If you spot a trail or slide into the lake, place a 911 call to the local trapper.  The sign might be beaver traffic. But if it’s otters, in a short time, they severely deplete quality fish populations it took years to grow.

A long-time customer passionately managed his 18-acre for many years.  Watching big bluegill and catfish feed at his dock was a treat.  Occasionally, a large bass crashed the party picking-off a bluegill. Bass catch rates might be 60 to 80 per day, averaging 2 to 4 pounds.

Extended travel prevented regular lake visits for several months. When returning, he observed an almost eerie atmosphere.  While checking feeders, he noticed dreaded slides around the shoreline. He placed the 911 call. It wasn’t long until the worst fears were confirmed.  We conducted an electrofishing survey to assess conditions.  Normally, the live well would be full.  That day, we saw about a dozen bass.

Otters have long, slim bodies, short legs, and powerful webbed feet. Most have sharp claws and long, strong tails. Adults are 2 to 5 feet long and weigh 2 to 30 pounds. Typically, they hunt three to five hours a day. Females with pups might roam for 8 hours.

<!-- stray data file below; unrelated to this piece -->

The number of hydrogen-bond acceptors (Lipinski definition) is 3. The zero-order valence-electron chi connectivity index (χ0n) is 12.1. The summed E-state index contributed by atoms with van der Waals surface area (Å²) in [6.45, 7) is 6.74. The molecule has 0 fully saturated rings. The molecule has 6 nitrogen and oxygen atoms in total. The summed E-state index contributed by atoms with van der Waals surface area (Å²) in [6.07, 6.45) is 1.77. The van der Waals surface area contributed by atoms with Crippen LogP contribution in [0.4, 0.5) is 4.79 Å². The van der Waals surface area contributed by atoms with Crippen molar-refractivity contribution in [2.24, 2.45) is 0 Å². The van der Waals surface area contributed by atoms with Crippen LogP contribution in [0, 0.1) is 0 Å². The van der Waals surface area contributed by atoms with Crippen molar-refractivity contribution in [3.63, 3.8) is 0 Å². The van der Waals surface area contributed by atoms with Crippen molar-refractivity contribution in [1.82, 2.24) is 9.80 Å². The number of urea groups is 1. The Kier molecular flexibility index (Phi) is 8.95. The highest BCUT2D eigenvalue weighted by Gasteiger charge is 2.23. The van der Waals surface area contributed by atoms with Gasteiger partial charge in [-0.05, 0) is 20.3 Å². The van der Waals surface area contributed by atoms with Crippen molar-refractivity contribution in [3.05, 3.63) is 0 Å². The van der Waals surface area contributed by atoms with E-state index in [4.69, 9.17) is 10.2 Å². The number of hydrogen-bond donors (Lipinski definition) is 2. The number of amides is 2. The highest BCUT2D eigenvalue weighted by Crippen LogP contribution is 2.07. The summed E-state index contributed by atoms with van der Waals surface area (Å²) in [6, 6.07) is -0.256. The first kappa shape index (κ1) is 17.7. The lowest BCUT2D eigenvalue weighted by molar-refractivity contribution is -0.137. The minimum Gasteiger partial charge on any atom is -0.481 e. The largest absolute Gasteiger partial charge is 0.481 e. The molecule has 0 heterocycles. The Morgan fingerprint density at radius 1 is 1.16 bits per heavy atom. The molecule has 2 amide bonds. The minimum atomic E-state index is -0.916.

Research indicates common river otters usually enter the water to hunt or travel. They spend the most time on land to prevent fur from getting waterlogged. Otters appear playful and exhibit various behaviors for enjoyment. Some are solitary; others live in groups.

Otters are transient and don’t stay in one place long. The most common access to private lakes is creek waterways.  They travel up or down stream, cross over dams into lakes, and feed on big fish.  A veteran trapper explained encounters with fish are a cat-and-mouse game.  Otters play with fish and eat primarily abdominal areas, not the full carcass.  When fish stop flopping, they find another and may prey on multiple victims per day.  After scavenging prime targets, they migrate to another location.

Closely monitor signs for early detection.  Delayed action can damage fish populations in a short time.